When we leave Caesarea we will make our way up to Mt. Carmel. It’s near the modern Israeli city of Haifa. We will always remember Mt. Carmel as the historical site for the battle between Elijah and the prophets of Baal. But in 07 isaac mosesonmodern archaeology it’s also famous for the discovery in one of the caves of the earliest homo-sapiens with a hyoid bone. This floating bone in the throat is what enables human speech. In his article on “The Origin of Language,” Isaac Moseson argues that scientists are “scurrying around Africa for Paleolithic evidence of which knuckle-walking hominids of millions of years ago were evolving grunts and gestures into what would become words.” He doesn’t deny that some animals, bees and dolphins, for example, may have some means of communication, but it’s incomparable to the complexities of human speech.

Two things are required for complex human dialogue. First, it demands the vastly enlarged brain for reasoning skills. It’s only with this enlarged brain capacity that humans are “able to process this unexplainable new language ability.” Isaac suggests, “The blown-out brain cavity is suspiciously like the Genesis record of a Creator ‘blowing into the nostrils’ of a man.” The second necessity for human speech is the hyoid bone. Scientists are looking for the origin of language near the Northeast African homeland. Yet, “the oldest hyoid bone for speech ever found was unearthed in the Carmel Caves near present-day Haifa, Israel.” It’s a well-established archeological fact that the Fertile Crescent is the location for the oldest human “attempts at agriculture and literacy.” Isaac thus concludes, “… all the evidence suggests that modern, speaking man emerges in the Late Stone Age in a what might be called a Proto-Semitic region.”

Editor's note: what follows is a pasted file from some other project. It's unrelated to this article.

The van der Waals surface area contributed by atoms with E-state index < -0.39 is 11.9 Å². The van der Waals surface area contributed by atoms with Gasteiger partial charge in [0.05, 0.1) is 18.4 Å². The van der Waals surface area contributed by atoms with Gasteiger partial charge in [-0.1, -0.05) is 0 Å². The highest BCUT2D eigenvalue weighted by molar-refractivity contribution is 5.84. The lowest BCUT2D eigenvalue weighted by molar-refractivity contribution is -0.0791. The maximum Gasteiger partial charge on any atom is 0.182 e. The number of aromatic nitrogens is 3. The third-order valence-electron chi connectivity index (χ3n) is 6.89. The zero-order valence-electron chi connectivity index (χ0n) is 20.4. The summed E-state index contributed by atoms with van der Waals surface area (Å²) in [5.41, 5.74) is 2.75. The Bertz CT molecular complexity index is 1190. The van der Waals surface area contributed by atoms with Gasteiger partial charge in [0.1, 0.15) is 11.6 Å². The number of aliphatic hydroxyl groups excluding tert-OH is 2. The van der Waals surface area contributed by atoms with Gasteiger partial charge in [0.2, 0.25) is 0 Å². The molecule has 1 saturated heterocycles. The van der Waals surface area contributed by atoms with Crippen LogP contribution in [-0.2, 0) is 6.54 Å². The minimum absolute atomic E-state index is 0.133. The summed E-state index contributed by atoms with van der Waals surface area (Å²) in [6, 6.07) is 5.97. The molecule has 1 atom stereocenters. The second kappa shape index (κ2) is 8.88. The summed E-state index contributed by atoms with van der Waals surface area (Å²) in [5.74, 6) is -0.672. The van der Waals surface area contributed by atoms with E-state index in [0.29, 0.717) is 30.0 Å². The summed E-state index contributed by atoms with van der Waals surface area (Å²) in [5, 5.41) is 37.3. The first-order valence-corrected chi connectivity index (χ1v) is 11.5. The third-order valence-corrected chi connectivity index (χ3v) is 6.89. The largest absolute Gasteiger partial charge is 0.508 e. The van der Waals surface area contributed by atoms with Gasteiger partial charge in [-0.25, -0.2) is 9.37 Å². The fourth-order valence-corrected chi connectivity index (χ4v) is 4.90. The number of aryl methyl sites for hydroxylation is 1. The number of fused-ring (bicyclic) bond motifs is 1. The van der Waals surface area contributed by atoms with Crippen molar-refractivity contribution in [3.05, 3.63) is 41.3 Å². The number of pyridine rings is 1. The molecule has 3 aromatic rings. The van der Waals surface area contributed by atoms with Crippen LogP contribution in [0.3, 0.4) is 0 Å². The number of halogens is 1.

Recently secular geneticists have proven that all living “humans share the mitochondrial DNA of a single woman.” Isaac goes on to comment, “Studies of the male Y chromosome also prove that the human population on Earth was once very small.” For many years modern linguists were opposed to the idea of all our languages coming from a “mother tongue,” so to speak. But, as Isaac observes, “By the 21st Century the evidence was so persuasive, that now those who oppose monogenesis are marginalized.” He calls the one mother-of-all languages Edenics. It was the language spoken by Adam and Even in Eden. Isaac says, “The Edenics project has begun to show that the Eden scenario … is the key to The Origin of Language. Languages constantly and naturally devolve into dialects that become ‘languages,’ but Edenics follows the Genesis record (Chapter 11) that there was a traumatic neuro-linguistic event (The Tower of Babel) which was the Big Bang of language diversity.”